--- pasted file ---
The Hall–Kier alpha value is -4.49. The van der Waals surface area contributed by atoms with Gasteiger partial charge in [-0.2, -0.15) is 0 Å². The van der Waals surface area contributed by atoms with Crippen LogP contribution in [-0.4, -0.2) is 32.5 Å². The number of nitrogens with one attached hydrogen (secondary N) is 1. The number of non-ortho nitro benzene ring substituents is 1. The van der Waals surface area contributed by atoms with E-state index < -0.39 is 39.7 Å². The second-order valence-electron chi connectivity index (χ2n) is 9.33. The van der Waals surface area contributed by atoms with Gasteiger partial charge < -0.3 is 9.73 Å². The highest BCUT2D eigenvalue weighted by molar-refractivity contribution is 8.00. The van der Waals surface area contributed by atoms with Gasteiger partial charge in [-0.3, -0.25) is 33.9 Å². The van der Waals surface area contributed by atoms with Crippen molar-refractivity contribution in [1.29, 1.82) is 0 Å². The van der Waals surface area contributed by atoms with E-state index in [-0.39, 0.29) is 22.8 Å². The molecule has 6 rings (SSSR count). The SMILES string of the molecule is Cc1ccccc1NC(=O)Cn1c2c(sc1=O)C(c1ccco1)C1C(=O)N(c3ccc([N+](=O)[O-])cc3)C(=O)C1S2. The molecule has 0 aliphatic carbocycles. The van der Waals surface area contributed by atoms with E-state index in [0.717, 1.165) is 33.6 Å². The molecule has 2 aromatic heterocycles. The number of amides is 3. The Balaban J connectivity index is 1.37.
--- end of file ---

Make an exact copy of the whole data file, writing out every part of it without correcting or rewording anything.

The Hall–Kier alpha value is -4.49. The van der Waals surface area contributed by atoms with Gasteiger partial charge in [-0.2, -0.15) is 0 Å². The van der Waals surface area contributed by atoms with Crippen LogP contribution in [-0.4, -0.2) is 32.5 Å². The number of nitrogens with one attached hydrogen (secondary N) is 1. The number of non-ortho nitro benzene ring substituents is 1. The van der Waals surface area contributed by atoms with E-state index < -0.39 is 39.7 Å². The second-order valence-electron chi connectivity index (χ2n) is 9.33. The van der Waals surface area contributed by atoms with Gasteiger partial charge < -0.3 is 9.73 Å². The highest BCUT2D eigenvalue weighted by molar-refractivity contribution is 8.00. The van der Waals surface area contributed by atoms with Gasteiger partial charge in [-0.3, -0.25) is 33.9 Å². The van der Waals surface area contributed by atoms with Crippen molar-refractivity contribution in [1.29, 1.82) is 0 Å². The van der Waals surface area contributed by atoms with E-state index in [-0.39, 0.29) is 22.8 Å². The molecule has 6 rings (SSSR count). The SMILES string of the molecule is Cc1ccccc1NC(=O)Cn1c2c(sc1=O)C(c1ccco1)C1C(=O)N(c3ccc([N+](=O)[O-])cc3)C(=O)C1S2. The molecule has 0 aliphatic carbocycles. The van der Waals surface area contributed by atoms with E-state index in [0.717, 1.165) is 33.6 Å². The molecule has 2 aromatic heterocycles. The number of amides is 3. The Balaban J connectivity index is 1.37.